What features do you want to see on Julia Observer?

It’s been a couple months since I first released juliaobserver.com.

Since then, I’ve been gradually fixing bugs and expanding features.

As of late, though, development (and traffic) have started to decline.

Therefore, I’d like to ask the community:

  • What do you want to see on Julia Observer?
  • What works? What doesn’t? What’s only so-so?

I think that declining traffic is to be expected — the ranking is interesting, but not something I would want to recheck frequently. Don’t measure the usefulness of something by traffic; you can create a valuable resource without people revisiting it on a daily basis.


First time on the site, wasn’t too clear what metric used for each tab. Perhaps these could be configurabe, described more clearly.

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What’s the functionality and purpose of Julia Observer?

And on this note: it serves its purpose. If it was any more complicated, it wouldn’t. This resource is really good, but by its nature I’m not going to check it often. It’s a great resource! But I don’t know if there’s much else to do there. I would love to see the next problem you solve!


I think Julia Observer would benefit by some documentation, including a description of its purpose and functionality, either in a brief blurb at the top of https://juliaobserver.com or under About and Help buttons.


as @John_Gibson mentioned, I’ll definitely add an about/help page.

  • but could you elaborate on how to make sorting configurable?
  • and if hot didn’t exist, would it still be unintuitive?

The main thing I want is package search, but Julia Observer seems to miss a lot of relevant packages. (Search is a hard problem.) For example, if I type interpolation into the search bar, it misses packages that show up on the first page of a general google search. (Dierckx, ApproxFun, etc.)


I would like to see the context of the package, shown in a graph, with its ancestors (things it depends on), and it’s decendants (things) that depend on it, shown.
(Probably with links).

Example shown below: (Enjoy the aweful inkscape skillz)

Potentially links could be shown between other nodes in the graph (which I think would be interesting).
(This would be the induced_graph between the set of ancestors unioned with the set of decedents)

I think if proper graph layour was used this would look a lot better.

The point of this view is to have a good idea of what would break if a package broke, and what breaking would break this package etc, and to generally see where the package lays in the ecosystem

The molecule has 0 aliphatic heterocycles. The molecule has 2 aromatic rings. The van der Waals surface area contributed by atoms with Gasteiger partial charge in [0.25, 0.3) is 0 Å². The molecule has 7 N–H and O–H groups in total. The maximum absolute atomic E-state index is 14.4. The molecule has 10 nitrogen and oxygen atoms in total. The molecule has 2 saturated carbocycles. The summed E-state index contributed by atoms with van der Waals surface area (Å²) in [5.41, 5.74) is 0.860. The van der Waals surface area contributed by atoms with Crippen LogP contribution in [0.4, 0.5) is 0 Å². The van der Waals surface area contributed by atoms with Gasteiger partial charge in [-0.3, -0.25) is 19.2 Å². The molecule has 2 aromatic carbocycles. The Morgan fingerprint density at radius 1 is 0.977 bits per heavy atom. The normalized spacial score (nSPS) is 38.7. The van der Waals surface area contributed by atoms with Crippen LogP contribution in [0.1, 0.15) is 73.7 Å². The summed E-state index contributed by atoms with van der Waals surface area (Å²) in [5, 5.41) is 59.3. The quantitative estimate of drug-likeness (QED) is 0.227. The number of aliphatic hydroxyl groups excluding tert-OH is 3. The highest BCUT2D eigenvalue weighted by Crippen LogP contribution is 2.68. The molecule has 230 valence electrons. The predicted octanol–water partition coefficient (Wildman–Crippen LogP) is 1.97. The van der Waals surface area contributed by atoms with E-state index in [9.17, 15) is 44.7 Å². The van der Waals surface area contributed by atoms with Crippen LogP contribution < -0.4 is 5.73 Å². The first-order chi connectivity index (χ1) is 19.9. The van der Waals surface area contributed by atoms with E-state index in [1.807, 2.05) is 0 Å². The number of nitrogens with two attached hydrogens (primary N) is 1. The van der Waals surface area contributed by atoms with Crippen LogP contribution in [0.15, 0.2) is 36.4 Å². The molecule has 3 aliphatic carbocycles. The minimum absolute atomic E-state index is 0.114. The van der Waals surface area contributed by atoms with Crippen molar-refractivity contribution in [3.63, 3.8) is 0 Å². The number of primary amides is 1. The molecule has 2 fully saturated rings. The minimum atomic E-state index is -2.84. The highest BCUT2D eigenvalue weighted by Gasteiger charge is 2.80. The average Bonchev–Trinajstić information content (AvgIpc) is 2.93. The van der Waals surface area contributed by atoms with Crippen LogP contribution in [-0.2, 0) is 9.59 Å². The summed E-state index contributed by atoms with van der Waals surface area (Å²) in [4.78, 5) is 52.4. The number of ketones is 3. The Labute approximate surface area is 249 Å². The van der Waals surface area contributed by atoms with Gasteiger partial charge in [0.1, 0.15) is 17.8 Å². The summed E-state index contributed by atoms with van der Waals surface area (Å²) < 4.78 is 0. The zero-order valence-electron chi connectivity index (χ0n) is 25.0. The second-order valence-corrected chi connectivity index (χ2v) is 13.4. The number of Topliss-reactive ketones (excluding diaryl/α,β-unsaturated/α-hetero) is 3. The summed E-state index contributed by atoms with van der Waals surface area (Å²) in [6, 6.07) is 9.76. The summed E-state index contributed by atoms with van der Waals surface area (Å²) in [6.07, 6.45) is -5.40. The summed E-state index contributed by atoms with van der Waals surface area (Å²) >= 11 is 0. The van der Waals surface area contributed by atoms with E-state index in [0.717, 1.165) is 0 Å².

Sweet! Add perhaps a version since these are commonly restricted in REQUIRE.

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A warning: maxima-ecl, (manjaro, arch linux) does not work.

Nice changes! Like the Categories.

I see from the About page you’re drawing inspiration from other package browsing tools. One that I use often and think is well designed is https://www.rdocumentation.org/ by DataCamp. Perhaps there are some features that that you might find interesting.

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Where does maxima-ecl live?

For julia observer to catch it, there would have to be a github repo named:

  • maxima-ecl.jl

Just a heads up, all proposed changes are now live.

Let me know what you think and possibly throw out some new ideas

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As a note, when swapping between the categories and news tab it takes about 3 seconds per swap for me. Makes it feel pretty sluggish.

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This stems from the fact that the app’s built on rails (and not using a javascript framework).

// i.e. switching between categories & news initiates a server route change

A few questions:

  • Was the initial load slow?
  • Were subsequent loads slow?

Also, was it slower going:

  • from categories to news
  • or from news to categories?

// edit: one solution would be to do some caching on the actual pages (would speed up search too)

Initial load is quite fast. Going from categories → news or news → categories takes the same amount of time.

I wrote a Plots recipe for this at some point

There is an example of it in use here: Scope in metaprogramming - #17 by mkborregaard

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